X10 is typically used in more mundane applications ... like turning your lights ON at Dusk and OFF at Dawn - i.e. twice a day. So having to go ON/OFF thousands of times (Check out this 200x time-lapse of an XTBM Signal Meter - it's almost like a random walk ;-) a night is a severe test of X10 equipment and certainly way beyond their design criteria ... and I typically have a couple of SR227 X10 Super Sockets "die" on me every year. Instead of a "click" for ON (or OFF), they stay in the ON position and when commanded to go OFF, you hear a "machine-gun" click-click-click - here's an audio that describes what happens.
As seen in the pictures below, I have collected quite a few "bad" X10 Super Sockets and Modules. So when the first one died in 2012 (and I was down to my last backup), rather than buy more on eBay, I did some Internet research and came across these two great writeups here and here.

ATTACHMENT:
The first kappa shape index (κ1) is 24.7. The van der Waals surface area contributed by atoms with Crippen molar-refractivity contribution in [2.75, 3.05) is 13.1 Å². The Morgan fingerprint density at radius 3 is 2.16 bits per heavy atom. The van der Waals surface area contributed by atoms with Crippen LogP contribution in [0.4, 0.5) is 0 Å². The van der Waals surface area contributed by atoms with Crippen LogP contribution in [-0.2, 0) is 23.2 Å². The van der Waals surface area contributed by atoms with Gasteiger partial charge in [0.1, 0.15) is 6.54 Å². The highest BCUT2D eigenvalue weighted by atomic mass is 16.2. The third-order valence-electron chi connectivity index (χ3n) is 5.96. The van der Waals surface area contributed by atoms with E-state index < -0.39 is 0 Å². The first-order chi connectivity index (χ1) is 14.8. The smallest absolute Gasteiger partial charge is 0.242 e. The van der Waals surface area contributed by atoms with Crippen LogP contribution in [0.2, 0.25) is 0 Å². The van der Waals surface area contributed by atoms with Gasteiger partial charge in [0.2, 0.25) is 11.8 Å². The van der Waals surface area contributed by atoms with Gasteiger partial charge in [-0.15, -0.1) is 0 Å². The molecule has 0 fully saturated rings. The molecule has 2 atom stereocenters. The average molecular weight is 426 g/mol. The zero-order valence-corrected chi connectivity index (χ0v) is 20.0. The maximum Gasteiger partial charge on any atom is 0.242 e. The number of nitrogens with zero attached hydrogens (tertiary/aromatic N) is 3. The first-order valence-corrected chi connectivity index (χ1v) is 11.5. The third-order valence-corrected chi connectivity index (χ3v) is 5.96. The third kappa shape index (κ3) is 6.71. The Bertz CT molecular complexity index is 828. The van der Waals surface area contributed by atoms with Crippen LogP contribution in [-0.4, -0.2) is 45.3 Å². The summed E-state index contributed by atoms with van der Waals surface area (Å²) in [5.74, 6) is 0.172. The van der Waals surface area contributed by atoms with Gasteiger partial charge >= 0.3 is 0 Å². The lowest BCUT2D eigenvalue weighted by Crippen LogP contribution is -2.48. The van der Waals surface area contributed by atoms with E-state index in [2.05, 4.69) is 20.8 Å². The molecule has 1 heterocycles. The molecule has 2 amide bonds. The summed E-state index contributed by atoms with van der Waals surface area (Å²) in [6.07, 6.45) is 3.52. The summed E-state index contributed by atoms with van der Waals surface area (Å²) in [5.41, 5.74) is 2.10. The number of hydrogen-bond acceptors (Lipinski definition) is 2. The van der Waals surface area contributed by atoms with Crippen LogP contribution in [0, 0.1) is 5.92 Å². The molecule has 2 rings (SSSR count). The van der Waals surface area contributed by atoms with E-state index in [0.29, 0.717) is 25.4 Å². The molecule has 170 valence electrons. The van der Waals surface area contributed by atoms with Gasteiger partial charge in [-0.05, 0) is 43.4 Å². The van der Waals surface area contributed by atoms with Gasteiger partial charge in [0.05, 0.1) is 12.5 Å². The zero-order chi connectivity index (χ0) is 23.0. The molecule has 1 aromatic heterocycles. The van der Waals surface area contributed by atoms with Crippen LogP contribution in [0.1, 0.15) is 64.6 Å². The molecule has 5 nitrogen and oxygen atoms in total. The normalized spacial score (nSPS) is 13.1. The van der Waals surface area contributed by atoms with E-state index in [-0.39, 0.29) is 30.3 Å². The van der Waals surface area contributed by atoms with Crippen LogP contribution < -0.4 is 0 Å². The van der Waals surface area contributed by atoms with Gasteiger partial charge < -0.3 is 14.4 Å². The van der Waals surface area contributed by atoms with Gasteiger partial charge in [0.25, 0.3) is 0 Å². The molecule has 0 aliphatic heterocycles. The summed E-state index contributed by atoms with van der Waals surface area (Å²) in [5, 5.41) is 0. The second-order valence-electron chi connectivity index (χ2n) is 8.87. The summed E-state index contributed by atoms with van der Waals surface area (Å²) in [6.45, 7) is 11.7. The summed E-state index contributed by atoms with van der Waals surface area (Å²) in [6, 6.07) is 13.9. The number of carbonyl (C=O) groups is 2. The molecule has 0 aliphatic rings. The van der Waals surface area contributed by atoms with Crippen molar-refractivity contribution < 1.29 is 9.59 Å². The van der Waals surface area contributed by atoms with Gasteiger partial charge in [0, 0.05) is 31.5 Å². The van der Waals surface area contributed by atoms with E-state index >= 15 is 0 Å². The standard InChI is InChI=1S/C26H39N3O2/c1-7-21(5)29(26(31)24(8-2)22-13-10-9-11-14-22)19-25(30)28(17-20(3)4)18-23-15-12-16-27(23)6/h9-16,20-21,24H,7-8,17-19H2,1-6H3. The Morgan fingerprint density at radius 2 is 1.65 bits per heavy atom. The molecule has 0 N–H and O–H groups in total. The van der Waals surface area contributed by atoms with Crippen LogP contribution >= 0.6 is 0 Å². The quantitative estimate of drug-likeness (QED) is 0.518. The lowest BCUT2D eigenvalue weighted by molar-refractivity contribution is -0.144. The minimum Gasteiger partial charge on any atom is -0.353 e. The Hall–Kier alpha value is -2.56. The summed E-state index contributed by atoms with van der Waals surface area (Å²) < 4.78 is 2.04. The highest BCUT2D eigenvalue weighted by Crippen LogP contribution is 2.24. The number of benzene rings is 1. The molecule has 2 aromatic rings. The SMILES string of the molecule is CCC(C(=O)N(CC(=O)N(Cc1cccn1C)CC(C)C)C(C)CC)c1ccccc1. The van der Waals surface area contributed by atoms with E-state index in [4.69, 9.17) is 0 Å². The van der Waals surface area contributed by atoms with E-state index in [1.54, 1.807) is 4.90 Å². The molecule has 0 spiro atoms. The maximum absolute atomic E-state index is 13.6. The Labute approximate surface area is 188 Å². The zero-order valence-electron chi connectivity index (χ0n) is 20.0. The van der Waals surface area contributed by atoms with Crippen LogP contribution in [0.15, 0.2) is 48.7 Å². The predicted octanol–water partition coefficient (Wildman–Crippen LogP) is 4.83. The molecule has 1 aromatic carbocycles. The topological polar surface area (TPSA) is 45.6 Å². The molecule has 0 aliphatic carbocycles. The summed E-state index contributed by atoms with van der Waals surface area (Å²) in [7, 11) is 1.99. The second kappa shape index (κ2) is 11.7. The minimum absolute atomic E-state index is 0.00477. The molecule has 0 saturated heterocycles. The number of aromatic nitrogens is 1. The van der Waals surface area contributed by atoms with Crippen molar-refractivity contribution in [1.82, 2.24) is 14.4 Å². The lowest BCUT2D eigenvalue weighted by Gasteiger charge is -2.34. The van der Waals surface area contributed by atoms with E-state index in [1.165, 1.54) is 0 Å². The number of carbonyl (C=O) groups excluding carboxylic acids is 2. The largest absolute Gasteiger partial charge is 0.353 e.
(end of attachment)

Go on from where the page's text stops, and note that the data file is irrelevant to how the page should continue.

In a nutshell, the most common failure mechanism is breakage of a thin plastic tab that then prevents the solenoid mechanism from working. Another problem is the points get pitted from internal arcing. Both of these manifest themselves as a "click-click-click" as the Super Socket fires the Solenoid several times to try to get the unit to work.
Most of my SR227's had broken plastic tabs - and I didn't even try repairing that as even Epoxy probably wouldn't work. But it was intact on several others and the problem was pitted points, so it was a fairly straightforward to disassemble the Super Socket (two sets of two screws), clean up the points, and then put it back together ... and I was able to get three of them back into working condition. Some pictures below illustrate the process.